DailyDirt: How To Really Cook

from the urls-we-dig-up dept

Chemistry labs are usually pictured as a clean room environment with an array of colorful liquids sitting in weird glass containers — or sometimes as an RV racing through a desert with some crazy guy in a gas mask and dead drug dealers sliding around on the floor (a la Breaking Bad). But home kitchens are also a type of chemistry lab, and food science is getting more advanced as people with entirely too much free time (ahem, Nathan Myhrvold…) experiment with novel cooking techniques. Here are just a few links for budding home master chefs.

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Comments on “DailyDirt: How To Really Cook”

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Anonymous Coward says:

I think it’s safe to say we can survive without an alcohol study or two.
We should have cures for all that shit, but we don’t because of greedy pharmaceutical companies locking down the technology to do so.

It’s far more profitable to treat rather than cure.

Cure – Each person treated will not have to pay for “insert problem & medication” ever again.

Treat – A lifetime paycheck and depending on the illness possibly medications they cannot live without. Stop treatment and die equals one hard pill to swallow. People will give up everything to get a few more days/months/years.

My aunt died of cancer in the 90’s, but not before her and her husband spent over 2.5 million dollars fighting it with prescriptions that ran over 30 grand per month.. They went bankrupt and when they could not afford the treatment they were dropped faster than the time it takes the NSA to violate your privacy.

Anonymous Coward says:

Re: Re:

Sorry about your aunt, but is stories like yours that make me a believer that if you want things done you will have to do it yourself, if you can’t you will need to learn to live without it.

This is exactly why, I know how to make stents but I don’t have the knowledge to make a laser to cut them small enough, but I am getting there one step at a time.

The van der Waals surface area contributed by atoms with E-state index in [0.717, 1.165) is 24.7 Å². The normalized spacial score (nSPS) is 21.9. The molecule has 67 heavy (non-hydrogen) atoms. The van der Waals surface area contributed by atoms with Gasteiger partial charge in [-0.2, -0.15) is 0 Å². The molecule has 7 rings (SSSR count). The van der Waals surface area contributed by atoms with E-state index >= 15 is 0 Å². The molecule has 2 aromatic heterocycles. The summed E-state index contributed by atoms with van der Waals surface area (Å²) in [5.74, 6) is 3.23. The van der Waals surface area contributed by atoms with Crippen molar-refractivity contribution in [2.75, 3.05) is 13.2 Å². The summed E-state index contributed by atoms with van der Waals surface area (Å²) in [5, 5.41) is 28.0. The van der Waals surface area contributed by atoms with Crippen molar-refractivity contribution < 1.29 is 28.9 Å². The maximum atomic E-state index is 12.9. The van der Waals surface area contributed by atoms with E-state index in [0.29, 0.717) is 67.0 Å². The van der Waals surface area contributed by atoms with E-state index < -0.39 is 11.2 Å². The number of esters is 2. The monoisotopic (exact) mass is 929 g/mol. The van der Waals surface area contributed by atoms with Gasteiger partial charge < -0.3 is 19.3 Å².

You be surprised what you can learn on the internet.


I can make giant extents out of paper or aluminum cans, which I can use to see how they work, but I can’t make the tiny ones yet. My doctor gets surprised at the things I talk, I don’t think he expected me debate which iodine is better as a contrast agent for CT scans, which stents designs are coming up and things like that.

Learning is a good thing.
We didn’t had the internet in the 80’s but we have it now, lets make good use of this great tool.

There are places where people are thinking about modular healthcare beds, think of a school bus cut in slices, where each bed its is own room complete and can be joined with others, those things could be put everywhere, and it would be connected to the doctor via internet, if needed you go to the hospital and instead of waling your module just attaches to the doctor module, kind of like a drive through.

It will be shocking to incumbent healthcare providers if any of the wonderful crazy ideas circulating comes to fruition.

Certainly those things will not come from them, so please join a community lab in your local region or found one, in your case you may be interested in creating and helping out in on open biolabs/open biotechlabs somewhere.



Making lenses for microscopes.

You can make a difference, if you try.

Anonymous Coward says:

The great thing about molecular cuisine is that they need lab grade hardware for the more complex stuff(e.g. temperature controlled pots), if it catches on this could create a market for equipment that would trully transform every kitchen into a full blown biolab.

Why that is important?

Everyone will be able to produce biotech stuff in their kitchen, networks of people would study what others find silly and find answers and ways to do stuff in ways that we can’t imagine today, it would be the equivalent of what open source did to software.

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